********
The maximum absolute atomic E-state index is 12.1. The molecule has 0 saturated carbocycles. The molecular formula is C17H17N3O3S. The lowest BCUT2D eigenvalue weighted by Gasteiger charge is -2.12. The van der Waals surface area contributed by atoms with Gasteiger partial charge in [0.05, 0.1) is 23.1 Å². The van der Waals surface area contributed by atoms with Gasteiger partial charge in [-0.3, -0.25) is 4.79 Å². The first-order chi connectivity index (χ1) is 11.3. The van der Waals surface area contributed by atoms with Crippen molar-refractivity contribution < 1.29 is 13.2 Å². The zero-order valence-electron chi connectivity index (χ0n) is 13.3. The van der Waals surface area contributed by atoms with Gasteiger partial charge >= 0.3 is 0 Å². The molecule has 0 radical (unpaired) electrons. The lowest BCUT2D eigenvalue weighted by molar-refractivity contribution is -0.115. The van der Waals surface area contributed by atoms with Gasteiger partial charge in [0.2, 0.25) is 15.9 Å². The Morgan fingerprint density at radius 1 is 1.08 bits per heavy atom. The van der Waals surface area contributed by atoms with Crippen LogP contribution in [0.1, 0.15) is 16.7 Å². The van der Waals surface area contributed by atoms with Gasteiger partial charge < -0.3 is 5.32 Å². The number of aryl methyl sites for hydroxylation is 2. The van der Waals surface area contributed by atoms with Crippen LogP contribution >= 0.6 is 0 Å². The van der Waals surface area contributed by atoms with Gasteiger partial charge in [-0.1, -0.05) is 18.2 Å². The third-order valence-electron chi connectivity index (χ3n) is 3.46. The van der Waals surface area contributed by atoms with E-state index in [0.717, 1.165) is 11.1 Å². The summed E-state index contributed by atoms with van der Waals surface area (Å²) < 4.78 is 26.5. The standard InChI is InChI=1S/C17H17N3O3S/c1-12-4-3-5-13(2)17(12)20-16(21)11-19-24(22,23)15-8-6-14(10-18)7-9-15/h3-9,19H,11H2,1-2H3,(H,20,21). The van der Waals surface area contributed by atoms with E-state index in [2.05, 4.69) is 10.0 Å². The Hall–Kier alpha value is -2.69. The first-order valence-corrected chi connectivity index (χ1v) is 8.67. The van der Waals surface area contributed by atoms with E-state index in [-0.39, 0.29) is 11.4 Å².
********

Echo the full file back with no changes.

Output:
The maximum absolute atomic E-state index is 12.1. The molecule has 0 saturated carbocycles. The molecular formula is C17H17N3O3S. The lowest BCUT2D eigenvalue weighted by Gasteiger charge is -2.12. The van der Waals surface area contributed by atoms with Gasteiger partial charge in [0.05, 0.1) is 23.1 Å². The van der Waals surface area contributed by atoms with Gasteiger partial charge in [-0.3, -0.25) is 4.79 Å². The first-order chi connectivity index (χ1) is 11.3. The van der Waals surface area contributed by atoms with Crippen molar-refractivity contribution < 1.29 is 13.2 Å². The zero-order valence-electron chi connectivity index (χ0n) is 13.3. The van der Waals surface area contributed by atoms with Gasteiger partial charge >= 0.3 is 0 Å². The molecule has 0 radical (unpaired) electrons. The lowest BCUT2D eigenvalue weighted by molar-refractivity contribution is -0.115. The van der Waals surface area contributed by atoms with Gasteiger partial charge in [0.2, 0.25) is 15.9 Å². The Morgan fingerprint density at radius 1 is 1.08 bits per heavy atom. The van der Waals surface area contributed by atoms with Crippen LogP contribution in [0.1, 0.15) is 16.7 Å². The van der Waals surface area contributed by atoms with Gasteiger partial charge < -0.3 is 5.32 Å². The number of aryl methyl sites for hydroxylation is 2. The van der Waals surface area contributed by atoms with Crippen LogP contribution >= 0.6 is 0 Å². The van der Waals surface area contributed by atoms with Gasteiger partial charge in [-0.1, -0.05) is 18.2 Å². The third-order valence-electron chi connectivity index (χ3n) is 3.46. The van der Waals surface area contributed by atoms with E-state index in [0.717, 1.165) is 11.1 Å². The summed E-state index contributed by atoms with van der Waals surface area (Å²) < 4.78 is 26.5. The standard InChI is InChI=1S/C17H17N3O3S/c1-12-4-3-5-13(2)17(12)20-16(21)11-19-24(22,23)15-8-6-14(10-18)7-9-15/h3-9,19H,11H2,1-2H3,(H,20,21). The van der Waals surface area contributed by atoms with E-state index in [2.05, 4.69) is 10.0 Å². The Hall–Kier alpha value is -2.69. The first-order valence-corrected chi connectivity index (χ1v) is 8.67. The van der Waals surface area contributed by atoms with E-state index in [-0.39, 0.29) is 11.4 Å².